DC Plan Rolls Out Diabetes Texting Pilot

Washington, DC-based Medicaid managed care organization, D.C. Chartered Health Plan, is rolling out a pilot text messaging program for members with diabetes. The Medicaid plan is providing 50 of its members with the free messages, which will include tips about living with diabetes, as part of a broader program that includes in-person visits.

The texts aim to encourage patients to schedule annual appointments and get annual eye and foot exams in an effort to avoid unnecessary trips to the emergency room. The texts also include tips for taking medication “appropriately” and other tips for lifestyle changes that would benefit their health. The texts are not all one-way, however, some are interactive quizzes and others are announcements for community events.

In the future, Chartered hopes to expand the program if it proves successful. The plan expects to develop support groups for various diseases, send disease-specific messages, and personalized messages like appointment reminders.

“Mobile health is the wave of the future for improved management of chronic disease,” Dr Richard Katz, director of the division of cardiology at the George Washington University Hospital, stated in a press release. “It can be extremely popular with diabetes patients and result in reduced emergency room visits and hospitalizations.”

Last year George Washington University Hospital partnered with Chartered Health Plan on a pilot of WellDoc’s DiabetesManager. In December 2011 MobiHealthNews reported that Dr Katz had presented findings of a demonstration program called DC HealthConnect at the mHealth Summit in Washington DC. The program tested WellDoc’s mobile health program DiabetesManager during a 12-month period. The results: DiabetesManager reduced ER visits and hospital stays by 58 percent on average compared to the previous year — when they weren’t using the program.

“Our goal is to leverage mobile technologies and smart networks to improve the well-being of our community,” Chartered executive Karen Dale stated. “We’ve been committed to improving the quality of care, reducing costs and creating a healthier community for the past 25 years, and will continue to take advantage of new opportunities to solve Washington’s most critical health and social challenges.”

More in the press release below:

WASHINGTON, April 9, 2012 – D.C. Chartered Health Plan, Inc., the oldest Medicaid managed care organization in the District of Columbia, is launching a new text messaging program for 50 of its members to help them better manage diabetes, which requires regular care to avoid costly complications. This program enables participants to receive brief tips about living with diabetes, a disease that disproportionately affects the community, as part of a case management program that also includes face-to-face support.

Research shows that people who actively participate in their care can more effectively manage chronic diseases such as diabetes. In many cases, however, particularly in the neighborhoods Chartered serves, people with diabetes find it difficult to understand and manage the disease. The new program provides a different avenue for education.

“Mobile health is the wave of the future for improved management of chronic disease,” said Richard Katz, M.D., director of the division of cardiology at the George Washington University Hospital, which previously partnered with Chartered Health Plan on a similar program. “It can be extremely popular with diabetes patients and result in reduced emergency room visits and hospitalizations.”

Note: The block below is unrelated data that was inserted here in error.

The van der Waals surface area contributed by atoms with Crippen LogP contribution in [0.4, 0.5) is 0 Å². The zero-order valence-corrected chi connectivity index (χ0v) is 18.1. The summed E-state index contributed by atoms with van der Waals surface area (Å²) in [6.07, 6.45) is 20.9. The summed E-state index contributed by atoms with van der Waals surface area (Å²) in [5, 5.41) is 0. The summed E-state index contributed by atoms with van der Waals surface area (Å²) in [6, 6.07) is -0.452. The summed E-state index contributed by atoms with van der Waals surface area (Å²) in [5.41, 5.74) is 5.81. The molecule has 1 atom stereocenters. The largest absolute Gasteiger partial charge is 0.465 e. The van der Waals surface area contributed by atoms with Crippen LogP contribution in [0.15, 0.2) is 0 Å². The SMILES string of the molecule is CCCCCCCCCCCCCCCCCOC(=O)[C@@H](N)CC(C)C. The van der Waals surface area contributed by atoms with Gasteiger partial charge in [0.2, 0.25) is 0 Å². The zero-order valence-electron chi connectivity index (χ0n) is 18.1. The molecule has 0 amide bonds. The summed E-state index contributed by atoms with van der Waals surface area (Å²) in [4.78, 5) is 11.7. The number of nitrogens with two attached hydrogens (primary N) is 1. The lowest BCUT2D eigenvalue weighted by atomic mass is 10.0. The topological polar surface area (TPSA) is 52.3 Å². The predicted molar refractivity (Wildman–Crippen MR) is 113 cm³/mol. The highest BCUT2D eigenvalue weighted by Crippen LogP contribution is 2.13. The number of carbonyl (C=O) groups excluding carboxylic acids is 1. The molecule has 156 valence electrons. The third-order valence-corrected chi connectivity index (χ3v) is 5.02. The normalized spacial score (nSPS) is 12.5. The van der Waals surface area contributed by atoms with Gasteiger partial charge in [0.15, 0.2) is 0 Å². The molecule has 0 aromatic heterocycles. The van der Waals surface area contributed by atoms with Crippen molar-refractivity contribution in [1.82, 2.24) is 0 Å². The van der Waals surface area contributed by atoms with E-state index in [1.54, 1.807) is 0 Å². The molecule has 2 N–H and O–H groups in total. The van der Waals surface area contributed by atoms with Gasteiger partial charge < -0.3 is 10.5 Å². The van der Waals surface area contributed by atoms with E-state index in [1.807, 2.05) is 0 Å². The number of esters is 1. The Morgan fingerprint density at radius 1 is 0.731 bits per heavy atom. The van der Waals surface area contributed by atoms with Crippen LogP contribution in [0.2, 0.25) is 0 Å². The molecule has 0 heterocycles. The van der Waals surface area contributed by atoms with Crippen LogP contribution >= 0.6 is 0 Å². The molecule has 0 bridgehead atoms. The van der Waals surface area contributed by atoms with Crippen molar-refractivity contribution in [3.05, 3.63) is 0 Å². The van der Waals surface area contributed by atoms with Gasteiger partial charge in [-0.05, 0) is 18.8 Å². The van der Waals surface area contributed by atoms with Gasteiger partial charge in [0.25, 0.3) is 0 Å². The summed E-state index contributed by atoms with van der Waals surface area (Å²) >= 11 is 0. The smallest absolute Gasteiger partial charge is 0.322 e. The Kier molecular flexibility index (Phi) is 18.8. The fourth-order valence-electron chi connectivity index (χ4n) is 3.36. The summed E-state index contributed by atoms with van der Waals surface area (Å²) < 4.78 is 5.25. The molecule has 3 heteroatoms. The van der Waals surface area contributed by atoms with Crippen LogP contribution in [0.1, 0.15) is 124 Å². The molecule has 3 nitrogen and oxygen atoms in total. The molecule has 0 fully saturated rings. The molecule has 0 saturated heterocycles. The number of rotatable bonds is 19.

Diabetes affects local residents at substantially higher rates than in other areas of the country. In 2010, 10.9 percent of adults in the District received a diabetes diagnosis, compared with only 8.7 percent nationwide, and death rates associated with the disease are also disproportionately higher. Poorly managed diabetes can lead to complications such as blindness and foot problems, often leading to costly emergency room visits that could be avoided.

“This program connects our diabetic members to the real-time support they need,” said Karen Dale, an executive at Chartered Health Plan. “Through this and other innovations, we’re opening doors to good health for those who need it most in our community.”

Bridging the gap through text messaging

For years, Chartered has sought to keep members with diabetes engaged in their care through regular telephone calls and mailings, as well as face-to-face interaction with members. By adding a text messaging element, Chartered is expanding the impact of this effort and enabling members to play a more active role in the management of their disease.

The program encourages members to avoid unnecessary emergency room visits and instead, to schedule annual appointments with their primary care providers as well as get annual eye and foot exams. It also helps people take their diabetes medicines appropriately and make lifestyle changes to better support their health.

Participants in the program receive tips and messages on various topics, including when to contact a doctor, nutrition tips and diabetes-related information. The text messages also include interactive quizzes and announce community events to keep participants involved.

Future plans

The program will be evaluated later this year with an eye toward potential expansion. It is part of Chartered’s commitment to transform health care in the District. Building on its secure cell phone technology platform, Chartered ultimately hopes to create support groups for various diseases and send other disease-specific messages and personalized messages, such as appointment reminders, to its members.

“Our goal is to leverage mobile technologies and smart networks to improve the well-being of our community,” said Dale. “We’ve been committed to improving the quality of care, reducing costs and creating a healthier community for the past 25 years, and will continue to take advantage of new opportunities to solve Washington’s most critical health and social challenges.”